After their skirmish against the Ogors, the once-Stormcast of the Ancient Souls and the Seraphon scouting party of Scar-Veteran Ictunin had moved deeper into the lake. The few stars they could make out told Ictunin they were moving toward the Shyish Nadir, yet it was the wind against Caleb the Unskinned’s fleshless face that told them they were near the Breach as the driving snow turned to icy sleet around them.
They came upon ogors there, too, but these presented no threat. They lay where Ictunin and Caleb found them, their breaths quick and shallow, their eyes sightless and glazed over, weapons tumbled from nerveless fingers as if they’d simply laid down to die. Their skin was not so much burned as it was milky and translucent, the veins and arteries clearly showing, and in some places, open and weeping through parchment-thin flesh. Where the Seraphon would normally feed upon the dead, they gave these a wide berth, not even pausing to put them out of their misery. Their afflictions and the cold would take them soon enough.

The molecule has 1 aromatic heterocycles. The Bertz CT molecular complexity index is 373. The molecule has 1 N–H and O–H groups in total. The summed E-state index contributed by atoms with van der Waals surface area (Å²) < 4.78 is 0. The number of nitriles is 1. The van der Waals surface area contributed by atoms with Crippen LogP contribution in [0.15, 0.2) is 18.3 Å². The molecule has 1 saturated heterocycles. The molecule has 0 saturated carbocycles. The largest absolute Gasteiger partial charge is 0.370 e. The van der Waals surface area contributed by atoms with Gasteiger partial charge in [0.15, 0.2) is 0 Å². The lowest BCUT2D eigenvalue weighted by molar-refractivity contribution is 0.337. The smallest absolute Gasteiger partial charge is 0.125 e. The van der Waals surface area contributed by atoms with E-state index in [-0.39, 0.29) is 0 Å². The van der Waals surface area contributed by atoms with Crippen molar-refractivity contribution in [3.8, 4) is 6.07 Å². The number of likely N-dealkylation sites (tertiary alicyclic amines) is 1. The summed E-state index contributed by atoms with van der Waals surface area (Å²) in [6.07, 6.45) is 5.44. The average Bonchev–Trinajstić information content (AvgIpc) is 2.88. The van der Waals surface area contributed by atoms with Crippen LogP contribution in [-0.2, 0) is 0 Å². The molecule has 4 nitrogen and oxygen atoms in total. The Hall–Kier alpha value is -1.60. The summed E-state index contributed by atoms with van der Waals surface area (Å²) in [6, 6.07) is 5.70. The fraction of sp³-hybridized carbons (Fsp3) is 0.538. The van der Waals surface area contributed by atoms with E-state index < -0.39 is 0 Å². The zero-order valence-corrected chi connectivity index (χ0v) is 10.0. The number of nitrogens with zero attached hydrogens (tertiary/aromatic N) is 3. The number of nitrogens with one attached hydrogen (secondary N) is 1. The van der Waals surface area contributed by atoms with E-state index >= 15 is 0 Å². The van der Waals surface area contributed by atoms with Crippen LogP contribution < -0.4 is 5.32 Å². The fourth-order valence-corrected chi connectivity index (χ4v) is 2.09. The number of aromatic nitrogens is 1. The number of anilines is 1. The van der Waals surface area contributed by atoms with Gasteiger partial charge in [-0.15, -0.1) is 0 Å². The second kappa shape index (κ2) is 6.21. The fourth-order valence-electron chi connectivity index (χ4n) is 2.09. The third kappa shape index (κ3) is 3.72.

That was when they saw him, the fruit of their labors. Unarmed, dressed in simple priest’s robse, the stranger in the storm, the Rahipmezar of Amasya. His name was nemesis, and doom followed with him.
Neither the speed of the Seraphon nor the fury of the Ancient Souls could assail him, and he slipped back into the squall as quickly as he’d appeared before him. They spread out, certain he could not have escaped such as them.
This was a mistake.